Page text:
Advocate "one whose profession is to plead cases in a court of justice," a technical term from Roman law, is from Latin advocatus, originally the past participle of advocare "to call" (as witness or advisor), a compound of ad- "to" and vocare "to call."

Americans this week are trying to sort out exactly how much power they've managed to give their presidents to spy on them.

The word spy has been in English since about 1250, but it's not an English word. It's French. Old French espier, the source of the modern English verb, probably was a Germanic word, either borrowed by the French from their German neighbors or inherited from the (Germanic) language of the Franks. It is from the productive Proto-Indo-European root *spek- "to look." Other children of this parent include Latin specere "to look at," and Greek skopos "aim, target, watcher," and skeptesthai "to look at."

New York's ill-advised transit strike appears to be over.

Strike in the noun sense of "concentrated cessation of work by a body of employees" is recorded from 1810; as a verb in this sense ("refuse to work to force an employer to meet demands"), it is recorded from 1768. The obvious source is the other verb strike "to hit, to deal a blow, to collide," but the exact notion in the labor sense is not certain.

Perhaps it is from the archaic notion of striking or "downing" one's tools, or from the sailors' practice of striking ("lowering") a ship's sails as a symbol of refusal to go to sea, which, coincidentally, also is first recorded in 1768.

It can't be from the baseball sense of strike, which is first recorded 1841, or the bowling sense, which is attested from 1859. The meaning "sudden military attack" is attested only from 1942.

The verb strike is an old one, represented by Old English strican (past tense strac, past participle stricen). This originally meant "to pass over lightly, stroke, smooth, rub." The nautical strike, in reference to sails, is the only surviving one that preserves the verb's original sense of "make level, smooth." Sailors' slang is among the most fiercely conservative subcultures of English. Many ancient words survive only there (belay, lubber), and others are used there in their original senses that have elsewhere passed from use.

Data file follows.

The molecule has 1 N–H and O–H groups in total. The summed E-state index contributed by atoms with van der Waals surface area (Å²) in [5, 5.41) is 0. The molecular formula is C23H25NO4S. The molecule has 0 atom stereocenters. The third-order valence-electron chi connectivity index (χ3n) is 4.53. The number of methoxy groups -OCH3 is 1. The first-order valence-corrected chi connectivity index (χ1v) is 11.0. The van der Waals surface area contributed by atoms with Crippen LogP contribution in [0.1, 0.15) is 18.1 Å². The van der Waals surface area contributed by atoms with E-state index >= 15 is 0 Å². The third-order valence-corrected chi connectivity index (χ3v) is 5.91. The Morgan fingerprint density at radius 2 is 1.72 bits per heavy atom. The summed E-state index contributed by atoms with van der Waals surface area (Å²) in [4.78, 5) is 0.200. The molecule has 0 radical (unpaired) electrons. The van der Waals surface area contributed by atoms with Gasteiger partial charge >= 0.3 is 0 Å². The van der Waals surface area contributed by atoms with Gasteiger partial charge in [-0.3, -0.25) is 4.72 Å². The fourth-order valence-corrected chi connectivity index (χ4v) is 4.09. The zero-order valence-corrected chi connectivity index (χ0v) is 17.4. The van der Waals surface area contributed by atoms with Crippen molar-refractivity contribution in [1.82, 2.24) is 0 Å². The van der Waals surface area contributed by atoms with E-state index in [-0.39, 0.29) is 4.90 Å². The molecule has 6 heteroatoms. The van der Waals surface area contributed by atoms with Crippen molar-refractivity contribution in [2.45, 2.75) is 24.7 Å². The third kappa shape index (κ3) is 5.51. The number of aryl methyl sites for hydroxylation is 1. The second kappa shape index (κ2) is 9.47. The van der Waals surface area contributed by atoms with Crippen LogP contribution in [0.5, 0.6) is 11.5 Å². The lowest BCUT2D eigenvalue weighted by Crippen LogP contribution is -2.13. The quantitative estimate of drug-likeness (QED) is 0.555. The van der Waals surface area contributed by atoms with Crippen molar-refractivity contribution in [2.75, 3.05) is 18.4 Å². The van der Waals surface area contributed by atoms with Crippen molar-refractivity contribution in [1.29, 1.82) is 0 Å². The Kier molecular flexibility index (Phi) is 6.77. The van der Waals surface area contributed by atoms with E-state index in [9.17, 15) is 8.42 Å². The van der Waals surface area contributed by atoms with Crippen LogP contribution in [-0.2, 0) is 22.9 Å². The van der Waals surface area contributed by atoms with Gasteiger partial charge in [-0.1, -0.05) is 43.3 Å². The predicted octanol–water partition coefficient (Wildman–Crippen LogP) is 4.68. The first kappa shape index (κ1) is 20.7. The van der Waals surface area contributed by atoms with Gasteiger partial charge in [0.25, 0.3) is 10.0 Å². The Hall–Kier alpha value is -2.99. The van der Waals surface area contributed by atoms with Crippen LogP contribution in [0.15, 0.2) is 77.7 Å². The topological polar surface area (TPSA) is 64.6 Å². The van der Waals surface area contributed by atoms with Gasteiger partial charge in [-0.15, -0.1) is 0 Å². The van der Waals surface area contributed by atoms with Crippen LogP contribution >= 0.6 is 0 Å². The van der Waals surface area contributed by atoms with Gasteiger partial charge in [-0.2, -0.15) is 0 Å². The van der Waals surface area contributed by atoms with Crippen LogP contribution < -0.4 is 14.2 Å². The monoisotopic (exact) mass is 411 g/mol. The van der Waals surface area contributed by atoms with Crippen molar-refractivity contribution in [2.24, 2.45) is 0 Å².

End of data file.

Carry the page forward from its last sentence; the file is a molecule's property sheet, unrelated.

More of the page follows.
I can only guess why this is so, but sailing, especially on an old rigged ship, was a dangerous business and communication had to be quick and exact. Sailors also are notoriously superstitious. English ship's crews at all eras were made up of men from many lands, who might not understand one another if they introduced words from their local vernacular. All of these might tend to make a speech highly conservative.

Old English strican also had a secondary sense of "go, proceed," but this survives only in the phrase strike for meaning "go toward."

Other Germanic relatives of strike have stayed closer to their roots. German streichen "to stroke, rub," for example. The words are related to the roots of streak and stroke. The sense of "to deal a blow" developed in English by 1325.

It looks like Kate Moss's dip into the cocaine is about to get her deeper into trouble.

Cocaine entered English in 1874, from French cocaine (1856). The word was coined in German, by Albert Niemann of Gottingen University, from coca (which is from the Inca word cuca) and -ine, an arbitrary use of the Latin noun ending -inus, -ina. The drug was used 1870s as a local anaesthetic for eye surgery, etc.

The artificial -caine ending, which rips elements from both parts of the compound, has since become widely used in medical coinages, e.g. novocain, coined in 1905 as a trademark name (by Lucius & Brüning, Hoechst am Main, Germany), from Latin novus "new." Novicain was created as a local anaesthetic substitute for cocaine.

And finally, I pass along, without comment, this site, which takes a tongue-in-cheek look at "catymology."